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Posts Tagged ‘Tom Shales’

Bill Simmons: ESPN‘s Bristol Headquarters Can Be ‘Cultish’

The book isn’t even out yet, but Those Guys Have All the Fun: Inside the World of ESPN by James Andrew Miller and Tom Shales is generating an awful lot of controversy in the sports media world. Awful Announcing got a hold of an excerpt of ESPN star blogger Bill Simmons‘ interview in the book, which takes some digs at ESPN‘s corporate culture in Bristol, Connecticut.

“I need to figure out a way that I can operate in my own sphere and not deal with Bristol as much. Nothing against Bristol, but I do worry that it becomes a little cultish after a while. You go there and there’s ESPN everywhere. At the cafeteria, there’s Mike & Mike getting a sandwich… It’s really hard to think out of the box when you’re trapped in that box the whole time… that’s one of the reasons PTI succeeds – it’s in Washington, it’s out of the box, they leave it alone.”

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Variety TV Critic Checks In with Pulitzer Prize Winning Elders

Are today’s web-powered TV critics nastier than their print predecessors? That’s the question Variety TV critic Brian Lowry posed to a pair of retired masters of the TV criticism game, Howard Rosenberg (LA Times) and Tom Shales (Washington Post).

Rosenberg (pictured), who now teaches at USC, says that while he always tried to avoid being “nasty,” he doesn’t feel today’s critics are any worse than some of his former colleagues. It’s just a matter of the whole discussion being amplified. Shales however is firmly of the belief that things have gone down the broadband hill, fast.

“If reviews are bitchier now, it’s because of the Internet and all the amateurs who are reviewing movies and TV,” Shales said via email. “They don’t have training, they don’t have standards. … Old-fashioned virtues like ‘literate,’ ‘thoughtful,’ ‘witty,’ ‘clever,’ those kinds of things are no longer reached for.” With some online opinions, he added, “It’s just conversation; it’s not writing, and it’s not criticism.”

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Palination: A Morning After Round-Up

bidenpalinscottolsongetty.jpgWe took a stroll around the Internets this morning to see what Joe Klein, Peggy Noonan, Andrew Sullivan and other powers that be were saying about last night’s debate. The general consensus? Palin exceeded her extremely low expectations. Also? SNL got lots of new material.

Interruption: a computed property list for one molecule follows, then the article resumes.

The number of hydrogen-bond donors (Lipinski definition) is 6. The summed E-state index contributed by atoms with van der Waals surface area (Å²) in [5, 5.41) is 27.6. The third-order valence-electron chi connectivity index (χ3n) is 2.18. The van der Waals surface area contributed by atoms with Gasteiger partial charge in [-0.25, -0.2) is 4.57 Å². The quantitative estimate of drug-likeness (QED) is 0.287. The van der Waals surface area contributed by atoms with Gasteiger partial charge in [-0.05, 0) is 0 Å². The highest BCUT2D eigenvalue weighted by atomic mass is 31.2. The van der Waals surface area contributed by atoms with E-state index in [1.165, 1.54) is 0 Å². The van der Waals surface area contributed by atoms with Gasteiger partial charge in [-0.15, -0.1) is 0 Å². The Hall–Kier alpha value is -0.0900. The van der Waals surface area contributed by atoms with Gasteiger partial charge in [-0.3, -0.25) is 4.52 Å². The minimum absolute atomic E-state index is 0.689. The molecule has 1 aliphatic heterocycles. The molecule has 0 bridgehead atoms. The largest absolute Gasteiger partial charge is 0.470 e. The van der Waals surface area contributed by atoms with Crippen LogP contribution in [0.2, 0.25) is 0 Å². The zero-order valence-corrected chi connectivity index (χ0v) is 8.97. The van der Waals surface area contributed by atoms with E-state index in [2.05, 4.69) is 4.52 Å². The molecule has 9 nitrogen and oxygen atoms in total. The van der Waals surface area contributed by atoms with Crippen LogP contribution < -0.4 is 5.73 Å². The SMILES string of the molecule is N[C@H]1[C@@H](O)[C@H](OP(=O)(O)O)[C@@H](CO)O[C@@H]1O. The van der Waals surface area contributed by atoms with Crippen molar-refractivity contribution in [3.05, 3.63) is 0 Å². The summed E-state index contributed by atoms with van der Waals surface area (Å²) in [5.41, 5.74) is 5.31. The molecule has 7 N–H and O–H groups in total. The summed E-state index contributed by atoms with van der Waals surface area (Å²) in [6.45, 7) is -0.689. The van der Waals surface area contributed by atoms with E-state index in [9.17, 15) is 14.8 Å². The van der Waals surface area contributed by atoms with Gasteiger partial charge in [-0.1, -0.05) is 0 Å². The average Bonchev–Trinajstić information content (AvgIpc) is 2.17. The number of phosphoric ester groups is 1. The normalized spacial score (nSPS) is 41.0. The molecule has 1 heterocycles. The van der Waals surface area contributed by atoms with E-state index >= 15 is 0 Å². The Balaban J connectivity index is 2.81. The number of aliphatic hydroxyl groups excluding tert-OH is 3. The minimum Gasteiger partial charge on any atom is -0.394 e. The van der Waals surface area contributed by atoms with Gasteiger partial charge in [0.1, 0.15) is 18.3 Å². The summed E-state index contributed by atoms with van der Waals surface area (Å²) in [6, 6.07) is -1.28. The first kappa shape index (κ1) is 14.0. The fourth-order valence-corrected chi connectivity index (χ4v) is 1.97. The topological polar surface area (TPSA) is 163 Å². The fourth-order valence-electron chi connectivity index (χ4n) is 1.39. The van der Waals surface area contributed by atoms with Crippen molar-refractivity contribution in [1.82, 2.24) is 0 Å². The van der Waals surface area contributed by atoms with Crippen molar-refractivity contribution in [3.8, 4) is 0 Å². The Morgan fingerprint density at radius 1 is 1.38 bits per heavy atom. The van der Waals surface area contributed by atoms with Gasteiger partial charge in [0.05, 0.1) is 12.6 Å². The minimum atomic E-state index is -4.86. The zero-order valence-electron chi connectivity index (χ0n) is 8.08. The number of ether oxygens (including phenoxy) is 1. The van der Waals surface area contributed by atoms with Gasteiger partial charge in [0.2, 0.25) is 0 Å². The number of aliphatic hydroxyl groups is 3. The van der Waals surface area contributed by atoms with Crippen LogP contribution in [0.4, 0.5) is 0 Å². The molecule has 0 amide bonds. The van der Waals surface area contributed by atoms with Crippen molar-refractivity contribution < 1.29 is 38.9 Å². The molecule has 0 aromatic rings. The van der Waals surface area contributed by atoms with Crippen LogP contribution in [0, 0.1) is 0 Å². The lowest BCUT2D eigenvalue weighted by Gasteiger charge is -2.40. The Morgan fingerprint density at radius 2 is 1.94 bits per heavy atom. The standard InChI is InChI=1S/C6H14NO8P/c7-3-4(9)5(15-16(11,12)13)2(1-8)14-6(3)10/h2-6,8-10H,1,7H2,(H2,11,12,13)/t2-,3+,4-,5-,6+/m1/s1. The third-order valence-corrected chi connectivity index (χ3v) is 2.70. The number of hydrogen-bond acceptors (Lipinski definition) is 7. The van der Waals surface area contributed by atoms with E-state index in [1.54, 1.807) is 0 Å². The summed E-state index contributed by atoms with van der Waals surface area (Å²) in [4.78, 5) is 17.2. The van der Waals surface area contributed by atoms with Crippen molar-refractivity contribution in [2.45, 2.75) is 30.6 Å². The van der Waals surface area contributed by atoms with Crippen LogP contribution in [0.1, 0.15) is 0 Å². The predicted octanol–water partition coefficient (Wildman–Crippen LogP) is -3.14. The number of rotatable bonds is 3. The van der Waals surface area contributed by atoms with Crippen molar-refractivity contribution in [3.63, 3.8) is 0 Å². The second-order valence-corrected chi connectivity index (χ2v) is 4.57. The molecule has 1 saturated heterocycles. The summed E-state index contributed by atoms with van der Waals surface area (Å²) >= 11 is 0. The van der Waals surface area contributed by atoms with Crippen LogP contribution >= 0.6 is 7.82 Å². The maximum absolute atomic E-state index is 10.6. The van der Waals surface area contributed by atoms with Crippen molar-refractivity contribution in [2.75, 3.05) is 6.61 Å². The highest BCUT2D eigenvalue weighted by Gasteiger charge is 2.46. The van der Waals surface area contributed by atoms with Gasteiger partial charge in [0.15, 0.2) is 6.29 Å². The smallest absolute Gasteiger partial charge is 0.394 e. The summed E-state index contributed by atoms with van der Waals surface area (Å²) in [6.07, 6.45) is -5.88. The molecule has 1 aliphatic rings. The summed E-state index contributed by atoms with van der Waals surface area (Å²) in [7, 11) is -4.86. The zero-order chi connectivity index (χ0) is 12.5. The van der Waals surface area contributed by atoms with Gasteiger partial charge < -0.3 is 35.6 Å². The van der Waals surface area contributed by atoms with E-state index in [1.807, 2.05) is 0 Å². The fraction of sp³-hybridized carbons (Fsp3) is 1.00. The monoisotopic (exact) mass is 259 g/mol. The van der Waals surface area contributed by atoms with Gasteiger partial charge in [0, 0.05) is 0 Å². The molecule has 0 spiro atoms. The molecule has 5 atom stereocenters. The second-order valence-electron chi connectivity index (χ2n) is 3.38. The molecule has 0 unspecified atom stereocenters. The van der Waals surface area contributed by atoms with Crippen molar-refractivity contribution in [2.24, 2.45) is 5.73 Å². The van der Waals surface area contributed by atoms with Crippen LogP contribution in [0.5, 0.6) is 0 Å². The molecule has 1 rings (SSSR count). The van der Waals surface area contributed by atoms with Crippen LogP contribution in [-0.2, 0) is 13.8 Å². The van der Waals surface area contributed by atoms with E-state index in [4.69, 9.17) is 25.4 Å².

Peggy Noonan (WSJ): As far as Mrs. Palin was concerned, Gwen Ifill was not there, and Joe Biden was not there. Sarah and the camera were there. This was classic “talk over the heads of the media straight to the people,” and it is a long time since I’ve seen it done so well, though so transparently. There were moments when she seemed to be doing an infomercial pitch for charm in politics. But it was an effective infomercial.

David Brooks (NYT): When nervous, Palin has a tendency to over-enunciate her words like a graduate of the George W. Bush School of Oratory, but Thursday night she spoke like a normal person. It took her about 15 seconds to define her persona — the straight-talking mom from regular America — and it was immediately clear that the night would be filled with tales of soccer moms, hockey moms, Joe Sixpacks, main-streeters, “you betchas” and “darn rights.” Somewhere in heaven Norman Rockwell is smiling.

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Clark and Michael Funnier than On the Lot?

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Alessandra Stanley, writing in the NY Times, is clearly confused by reality television. Writing about FOX’s new reality show, On the Lot, she lumps Fear Factor (debut in US 2001) and Real World (1992) together, as examples of early days of the genre. No matter, her mistakes are legendary. Anyway, she’s not sure that On The Lot is very compelling. Even though she’s an idiot, she’s right. Tom Shales said so, too.

Better is CBS’s online, scripted Clark and Michael,about two friends trying to develop a TV show. The series, which will premiere new episodes every Wednesday, features Clark Duke and Michael Cera.